UPDATE 08/03/17: The lighting technician involved in the incident at Gaytimes Festival 2017 has claimed that the festival’s characterisation of the events is inaccurate.
ORIGINAL STORY: An Australian artist who suffers from photosensitive epilepsy has spoken out after a lighting technician refused to turn off strobe lights at this year’s Gaytimes Festival in Marysville, Victoria.
Misha Grace from audiovisual duo Friendships performed with Melbourne duo HABITS at Gaytimes Festival in late February. By request, strobes weren’t used during the set, because they can cause Misha Grace to have seizures.
Later that night, when Misha Grace attended sets by American musician Fritz Helder and Melbourne duo SHOUSE, a lighting technician refused to turn off strobe lights which were being used at the performances, despite requests from multiple artists in attendance, including SHOUSE, who requested that strobes not be used during their set because Misha Grace was in the crowd.
“I swiftly took shelter and my friends went to speak to the lighting person to ask if they could refrain from using the strobe lights. She refused to do so,” Misha Grace tells Music Feeds.
“Unfortunately they showed no empathy, no understanding.”
Gaytimes Festival spokesman Mason Browne says the lighting technician who initially refused to turn off strobes on the festival’s Saturday night initially thought that requests to stop them were “from patrons, rather than performers”.
“After this altercation, the lighting technician cut the lights to the stage, and then turned the strobe back on briefly during SHOUSE’s set,” Browne says.
“When this matter was brought to the attention of the festival organisers, we immediately stepped in and instructed the lighting technician to refrain from using the strobe for the remainder of the night.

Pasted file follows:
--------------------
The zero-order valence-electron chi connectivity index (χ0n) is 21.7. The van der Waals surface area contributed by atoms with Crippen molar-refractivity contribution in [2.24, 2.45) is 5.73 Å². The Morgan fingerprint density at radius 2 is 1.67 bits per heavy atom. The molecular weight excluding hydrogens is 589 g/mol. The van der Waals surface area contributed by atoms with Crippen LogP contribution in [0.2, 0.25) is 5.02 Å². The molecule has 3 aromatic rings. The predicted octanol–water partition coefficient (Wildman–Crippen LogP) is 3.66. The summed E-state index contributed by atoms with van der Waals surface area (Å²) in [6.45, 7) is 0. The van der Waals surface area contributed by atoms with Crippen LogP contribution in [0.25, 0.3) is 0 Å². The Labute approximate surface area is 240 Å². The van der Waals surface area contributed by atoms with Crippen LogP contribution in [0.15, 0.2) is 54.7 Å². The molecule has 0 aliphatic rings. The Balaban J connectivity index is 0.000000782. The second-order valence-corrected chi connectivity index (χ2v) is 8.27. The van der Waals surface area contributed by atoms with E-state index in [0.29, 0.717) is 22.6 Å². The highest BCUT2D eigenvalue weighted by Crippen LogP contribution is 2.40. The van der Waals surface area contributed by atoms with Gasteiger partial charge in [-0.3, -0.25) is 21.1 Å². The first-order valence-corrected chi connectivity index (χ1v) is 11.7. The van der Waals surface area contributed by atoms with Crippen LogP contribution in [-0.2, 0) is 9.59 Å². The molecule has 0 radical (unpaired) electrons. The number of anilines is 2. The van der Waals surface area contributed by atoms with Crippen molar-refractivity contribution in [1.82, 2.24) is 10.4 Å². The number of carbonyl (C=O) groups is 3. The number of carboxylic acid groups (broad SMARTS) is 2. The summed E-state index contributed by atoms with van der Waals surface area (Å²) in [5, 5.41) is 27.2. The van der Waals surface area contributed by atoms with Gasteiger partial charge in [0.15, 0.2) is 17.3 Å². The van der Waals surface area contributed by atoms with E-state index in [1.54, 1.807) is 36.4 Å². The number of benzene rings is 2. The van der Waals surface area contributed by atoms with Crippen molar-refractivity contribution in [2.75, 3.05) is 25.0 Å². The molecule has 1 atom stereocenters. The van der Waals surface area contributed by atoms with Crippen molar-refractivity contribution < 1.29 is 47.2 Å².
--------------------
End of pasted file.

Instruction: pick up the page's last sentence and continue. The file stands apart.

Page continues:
“This technician, who was a contractor, behaved in a manner which was unprofessional and regrettably impacted not only the artists on stage but also the rest of our crew.”
Gaytimes Festival says it will be reviewing its policy towards strobe lighting for future events.
Misha Grace says the use of strobe lights is an all-too-common occurrence at shows she plays, even when it’s requested ahead of time that strobes aren’t used.
“Unfortunately, this is a frequent response upon a simple request for my wellbeing of having no strobes or erratic lighting,” Misha says, despite Friendships’ rider supposedly stating “in bold capital red font” that the use of strobes can lead to her having a seizure.
“I’ve lost count of the amount of times that we have had to stop the set, jump on the mic and tell them to turn the strobes off. It’s embarrassing and awkward for me, and it really makes me uncomfortable,” she says.
Misha Grace maintains that the incident at Gaytimes Festival wasn’t the festival’s fault, as it was “the actions, words and decisions of one individual at that event”.
That said, she wants music events (and especially those which promote themselves as ‘safe spaces’) to take photosensitive epilepsy more seriously.
“I guess after a few years working in this industry and contributing to it, it’s just kind of like, ‘Come on now, is it always up to the people with disabilities to cater to the people without them?’
“It’s a really simple change that events can make, but people need to educate themselves, be willing to listen and then take action if you want to be inclusive and create those spaces. You can’t just say that they are [safe spaces].
“When you are excluded from a space, it magnifies your disability and makes you feel even more isolated for it.”
Gaytimes Festival says it has apologised to all artists impacted by this year’s strobe incident.
The views expressed by people and organisations quoted in this article are not the view of Music Feeds or its employees.